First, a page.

The next three months are going to see an increase in ticks, and a new species found in New Jersey is now in the mix.

Longhorned Ticks From East Asia Now Invading The US

New Jersey has always been a high-risk area that is home to many species of ticks, but state officials are now more worried about the invasion of a foreign species.

The exotic tick, which is native to East Asia, is new to the United States. Having survived its first winter since coming to the Hunterdon County in 2017, the tick is now spreading across New Jersey as state officials confirmed its presence in Union County.

Called the longhorned ticks, it is yet unknown if it can also transmit Lyme disease to unsuspecting humans.

"We don't know how it will behave here in New Jersey," said Andrea Egizi, a professor in Rutgers Department of Entomology.

"What we know is that it can carry disease in its native habitats so that's a concern."

Although they might not transmit Lyme infections, they can still spread a deadly virus causing severe fever with thrombocytopenia syndrome. Victims may have symptoms including fever, headache, fatigue, nausea, diarrhea, vomiting, muscle pain, conjunctival congestion, and lymph nodes disease among others. In serious cases, the disease may lead to death.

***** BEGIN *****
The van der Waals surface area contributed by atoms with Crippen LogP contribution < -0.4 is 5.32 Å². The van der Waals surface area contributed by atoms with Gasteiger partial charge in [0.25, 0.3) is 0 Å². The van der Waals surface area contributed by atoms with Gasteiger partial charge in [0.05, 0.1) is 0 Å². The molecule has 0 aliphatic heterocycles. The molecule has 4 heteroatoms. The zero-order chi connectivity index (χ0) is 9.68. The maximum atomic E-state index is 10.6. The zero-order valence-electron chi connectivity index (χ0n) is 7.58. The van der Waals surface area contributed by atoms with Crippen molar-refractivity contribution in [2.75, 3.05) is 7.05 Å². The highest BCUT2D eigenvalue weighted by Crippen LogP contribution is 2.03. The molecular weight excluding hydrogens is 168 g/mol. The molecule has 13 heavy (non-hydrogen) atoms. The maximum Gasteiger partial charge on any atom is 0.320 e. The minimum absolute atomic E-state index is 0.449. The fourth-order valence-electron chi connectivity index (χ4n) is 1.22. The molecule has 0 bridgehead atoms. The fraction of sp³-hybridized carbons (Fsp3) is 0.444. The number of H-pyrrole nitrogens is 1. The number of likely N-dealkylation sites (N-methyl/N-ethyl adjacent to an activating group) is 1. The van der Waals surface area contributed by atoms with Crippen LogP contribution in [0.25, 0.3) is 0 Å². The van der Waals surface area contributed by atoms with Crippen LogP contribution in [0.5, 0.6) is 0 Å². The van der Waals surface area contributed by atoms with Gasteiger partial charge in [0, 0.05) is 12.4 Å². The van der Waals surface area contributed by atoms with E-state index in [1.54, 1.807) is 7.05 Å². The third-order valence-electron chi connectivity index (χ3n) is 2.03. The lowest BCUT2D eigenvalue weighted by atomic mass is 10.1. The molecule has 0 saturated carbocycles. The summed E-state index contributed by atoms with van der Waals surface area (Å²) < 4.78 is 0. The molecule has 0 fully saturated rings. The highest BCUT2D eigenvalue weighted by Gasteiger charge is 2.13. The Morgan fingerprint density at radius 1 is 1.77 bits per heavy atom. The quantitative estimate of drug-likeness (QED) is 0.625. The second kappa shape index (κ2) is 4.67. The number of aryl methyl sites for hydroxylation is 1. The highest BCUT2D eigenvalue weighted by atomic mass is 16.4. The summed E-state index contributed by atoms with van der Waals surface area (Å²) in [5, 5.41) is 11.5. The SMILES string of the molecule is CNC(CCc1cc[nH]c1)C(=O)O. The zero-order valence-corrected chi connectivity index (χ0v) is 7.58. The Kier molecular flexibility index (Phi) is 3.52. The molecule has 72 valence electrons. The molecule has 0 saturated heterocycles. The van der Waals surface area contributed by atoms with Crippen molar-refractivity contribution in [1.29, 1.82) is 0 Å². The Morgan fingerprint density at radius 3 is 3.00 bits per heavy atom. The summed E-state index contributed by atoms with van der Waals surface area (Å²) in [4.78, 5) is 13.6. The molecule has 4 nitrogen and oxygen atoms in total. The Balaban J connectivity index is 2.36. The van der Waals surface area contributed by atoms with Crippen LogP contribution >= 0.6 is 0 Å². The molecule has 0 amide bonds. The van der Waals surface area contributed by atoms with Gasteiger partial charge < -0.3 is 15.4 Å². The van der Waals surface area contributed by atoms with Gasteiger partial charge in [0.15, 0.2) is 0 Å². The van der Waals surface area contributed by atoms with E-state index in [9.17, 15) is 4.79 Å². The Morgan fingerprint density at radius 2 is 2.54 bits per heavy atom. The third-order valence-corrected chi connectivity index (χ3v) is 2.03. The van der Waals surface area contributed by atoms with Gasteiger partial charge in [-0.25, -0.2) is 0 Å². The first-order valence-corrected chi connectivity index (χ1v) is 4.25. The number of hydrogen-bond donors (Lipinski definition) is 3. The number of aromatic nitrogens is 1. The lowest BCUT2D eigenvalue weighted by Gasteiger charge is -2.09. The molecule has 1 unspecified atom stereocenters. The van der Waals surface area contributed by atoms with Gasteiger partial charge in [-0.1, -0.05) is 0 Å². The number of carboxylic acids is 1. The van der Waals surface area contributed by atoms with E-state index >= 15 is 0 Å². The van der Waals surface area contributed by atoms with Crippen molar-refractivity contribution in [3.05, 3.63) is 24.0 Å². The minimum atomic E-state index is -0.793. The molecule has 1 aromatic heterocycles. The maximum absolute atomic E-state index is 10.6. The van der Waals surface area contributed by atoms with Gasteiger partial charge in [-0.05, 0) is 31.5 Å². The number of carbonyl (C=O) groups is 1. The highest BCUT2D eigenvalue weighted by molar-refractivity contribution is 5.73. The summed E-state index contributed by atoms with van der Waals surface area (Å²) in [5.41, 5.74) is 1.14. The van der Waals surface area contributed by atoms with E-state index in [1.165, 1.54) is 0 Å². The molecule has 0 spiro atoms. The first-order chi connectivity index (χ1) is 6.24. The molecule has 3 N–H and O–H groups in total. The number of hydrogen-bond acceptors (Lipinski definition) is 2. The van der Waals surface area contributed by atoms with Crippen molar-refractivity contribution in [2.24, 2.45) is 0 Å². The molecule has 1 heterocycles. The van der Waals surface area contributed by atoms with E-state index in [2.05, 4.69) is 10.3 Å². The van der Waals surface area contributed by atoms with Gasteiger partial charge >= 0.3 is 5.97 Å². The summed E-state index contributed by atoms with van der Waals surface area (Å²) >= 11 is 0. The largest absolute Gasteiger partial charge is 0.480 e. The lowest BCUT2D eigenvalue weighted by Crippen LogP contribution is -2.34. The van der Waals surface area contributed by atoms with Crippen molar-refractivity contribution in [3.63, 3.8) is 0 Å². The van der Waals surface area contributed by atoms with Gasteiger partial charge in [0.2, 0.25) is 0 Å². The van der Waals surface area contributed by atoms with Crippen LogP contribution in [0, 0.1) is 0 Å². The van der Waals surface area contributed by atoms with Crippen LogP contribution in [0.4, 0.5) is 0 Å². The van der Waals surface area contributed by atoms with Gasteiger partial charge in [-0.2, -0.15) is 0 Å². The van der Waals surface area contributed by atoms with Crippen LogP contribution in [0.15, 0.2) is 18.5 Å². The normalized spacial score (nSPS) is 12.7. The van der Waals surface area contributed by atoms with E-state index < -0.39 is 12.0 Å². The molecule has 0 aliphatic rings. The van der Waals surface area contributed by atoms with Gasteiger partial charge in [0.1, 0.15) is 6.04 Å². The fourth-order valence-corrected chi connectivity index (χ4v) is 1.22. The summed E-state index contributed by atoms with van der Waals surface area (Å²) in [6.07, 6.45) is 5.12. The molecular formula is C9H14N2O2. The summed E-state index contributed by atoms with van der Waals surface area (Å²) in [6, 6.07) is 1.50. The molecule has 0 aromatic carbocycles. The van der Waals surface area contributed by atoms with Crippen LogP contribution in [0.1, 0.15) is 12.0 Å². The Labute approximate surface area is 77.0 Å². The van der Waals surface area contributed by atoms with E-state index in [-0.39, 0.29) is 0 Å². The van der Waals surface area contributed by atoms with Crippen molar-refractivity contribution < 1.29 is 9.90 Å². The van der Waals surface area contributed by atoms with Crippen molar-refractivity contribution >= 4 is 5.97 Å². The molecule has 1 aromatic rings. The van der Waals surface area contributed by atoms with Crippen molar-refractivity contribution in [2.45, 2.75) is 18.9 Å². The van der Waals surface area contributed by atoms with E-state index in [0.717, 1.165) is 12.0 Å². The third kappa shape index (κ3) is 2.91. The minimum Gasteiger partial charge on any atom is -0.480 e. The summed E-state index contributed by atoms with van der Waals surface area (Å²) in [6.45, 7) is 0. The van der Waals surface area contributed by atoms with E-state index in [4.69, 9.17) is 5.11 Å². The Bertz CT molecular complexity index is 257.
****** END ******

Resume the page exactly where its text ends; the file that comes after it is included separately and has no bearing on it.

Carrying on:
Longhorned ticks are also known to spread the pathogen causing the Japanese spotted fever and more.

What We Know About Longhorned Ticks

Like the common ticks found in America, these exotic ticks are also small arachnids that may be hard to detect. They may even be harder to spot as they are colored brown. If they're full of blood, though, they grow to the size of a pea.

They mainly infest animals and livestock, but they are a threat to humans as well. The population of the longhorned ticks can grow fast if left to their own devices as they can reproduce without a male. As a result, they are now a major problem in Australia, New Zealand, and other Pacific Islands after coming from Korea, Japan, and China.

Although they are new to the United States, they have always been known to cling to animals and materials from other countries before the shipment is allowed to enter. It was only in August 2017 that it was first documented to be in the American lands after a sheep owner brought a sample to the county health department.

State officials further urge the public to bring in uncommon ticks to be identified.

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